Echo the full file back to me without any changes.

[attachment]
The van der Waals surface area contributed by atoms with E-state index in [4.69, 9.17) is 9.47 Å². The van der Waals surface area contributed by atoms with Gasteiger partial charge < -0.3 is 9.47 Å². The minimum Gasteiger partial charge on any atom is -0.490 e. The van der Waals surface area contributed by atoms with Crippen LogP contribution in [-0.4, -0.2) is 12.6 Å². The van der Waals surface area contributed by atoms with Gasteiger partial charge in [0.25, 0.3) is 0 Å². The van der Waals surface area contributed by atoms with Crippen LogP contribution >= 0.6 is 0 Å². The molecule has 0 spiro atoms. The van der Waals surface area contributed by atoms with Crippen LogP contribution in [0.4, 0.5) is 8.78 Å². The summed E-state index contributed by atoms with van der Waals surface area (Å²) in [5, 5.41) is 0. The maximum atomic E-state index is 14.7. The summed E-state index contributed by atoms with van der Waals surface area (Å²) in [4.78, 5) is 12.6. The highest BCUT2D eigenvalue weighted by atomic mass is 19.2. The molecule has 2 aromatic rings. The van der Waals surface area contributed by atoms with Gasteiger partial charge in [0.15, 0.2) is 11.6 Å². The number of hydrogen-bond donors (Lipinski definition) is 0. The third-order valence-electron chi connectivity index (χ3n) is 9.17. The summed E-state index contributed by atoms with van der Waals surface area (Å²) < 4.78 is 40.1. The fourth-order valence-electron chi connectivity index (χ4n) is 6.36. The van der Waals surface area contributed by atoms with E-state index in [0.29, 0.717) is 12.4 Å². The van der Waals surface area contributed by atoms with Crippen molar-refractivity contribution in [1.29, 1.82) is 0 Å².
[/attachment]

The van der Waals surface area contributed by atoms with E-state index in [4.69, 9.17) is 9.47 Å². The van der Waals surface area contributed by atoms with Gasteiger partial charge < -0.3 is 9.47 Å². The minimum Gasteiger partial charge on any atom is -0.490 e. The van der Waals surface area contributed by atoms with Crippen LogP contribution in [-0.4, -0.2) is 12.6 Å². The van der Waals surface area contributed by atoms with Gasteiger partial charge in [0.25, 0.3) is 0 Å². The van der Waals surface area contributed by atoms with Crippen LogP contribution >= 0.6 is 0 Å². The molecule has 0 spiro atoms. The van der Waals surface area contributed by atoms with Crippen LogP contribution in [0.4, 0.5) is 8.78 Å². The summed E-state index contributed by atoms with van der Waals surface area (Å²) in [5, 5.41) is 0. The maximum atomic E-state index is 14.7. The summed E-state index contributed by atoms with van der Waals surface area (Å²) in [4.78, 5) is 12.6. The highest BCUT2D eigenvalue weighted by atomic mass is 19.2. The molecule has 2 aromatic rings. The van der Waals surface area contributed by atoms with Gasteiger partial charge in [0.15, 0.2) is 11.6 Å². The number of hydrogen-bond donors (Lipinski definition) is 0. The third-order valence-electron chi connectivity index (χ3n) is 9.17. The summed E-state index contributed by atoms with van der Waals surface area (Å²) < 4.78 is 40.1. The fourth-order valence-electron chi connectivity index (χ4n) is 6.36. The van der Waals surface area contributed by atoms with E-state index in [0.29, 0.717) is 12.4 Å². The van der Waals surface area contributed by atoms with Crippen molar-refractivity contribution in [1.29, 1.82) is 0 Å².